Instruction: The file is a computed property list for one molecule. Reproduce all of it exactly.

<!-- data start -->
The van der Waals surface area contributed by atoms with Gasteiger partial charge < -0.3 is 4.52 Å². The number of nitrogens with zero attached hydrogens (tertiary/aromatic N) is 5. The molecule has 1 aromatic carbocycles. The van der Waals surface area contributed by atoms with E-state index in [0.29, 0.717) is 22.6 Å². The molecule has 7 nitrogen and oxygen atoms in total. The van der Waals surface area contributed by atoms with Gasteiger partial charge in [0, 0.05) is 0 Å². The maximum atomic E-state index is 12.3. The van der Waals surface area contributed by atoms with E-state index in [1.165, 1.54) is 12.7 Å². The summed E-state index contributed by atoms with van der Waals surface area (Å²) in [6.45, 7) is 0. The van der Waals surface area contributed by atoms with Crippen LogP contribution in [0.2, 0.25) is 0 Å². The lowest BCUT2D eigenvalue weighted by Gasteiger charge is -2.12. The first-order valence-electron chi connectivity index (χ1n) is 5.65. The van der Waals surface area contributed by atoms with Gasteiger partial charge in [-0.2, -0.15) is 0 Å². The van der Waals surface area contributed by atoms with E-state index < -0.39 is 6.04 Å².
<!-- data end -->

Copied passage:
The van der Waals surface area contributed by atoms with Gasteiger partial charge < -0.3 is 4.52 Å². The number of nitrogens with zero attached hydrogens (tertiary/aromatic N) is 5. The molecule has 1 aromatic carbocycles. The van der Waals surface area contributed by atoms with E-state index in [0.29, 0.717) is 22.6 Å². The molecule has 7 nitrogen and oxygen atoms in total. The van der Waals surface area contributed by atoms with Gasteiger partial charge in [0, 0.05) is 0 Å². The maximum atomic E-state index is 12.3. The van der Waals surface area contributed by atoms with E-state index in [1.165, 1.54) is 12.7 Å². The summed E-state index contributed by atoms with van der Waals surface area (Å²) in [6.45, 7) is 0. The van der Waals surface area contributed by atoms with Crippen LogP contribution in [0.2, 0.25) is 0 Å². The lowest BCUT2D eigenvalue weighted by Gasteiger charge is -2.12. The first-order valence-electron chi connectivity index (χ1n) is 5.65. The van der Waals surface area contributed by atoms with Gasteiger partial charge in [-0.2, -0.15) is 0 Å². The van der Waals surface area contributed by atoms with E-state index < -0.39 is 6.04 Å².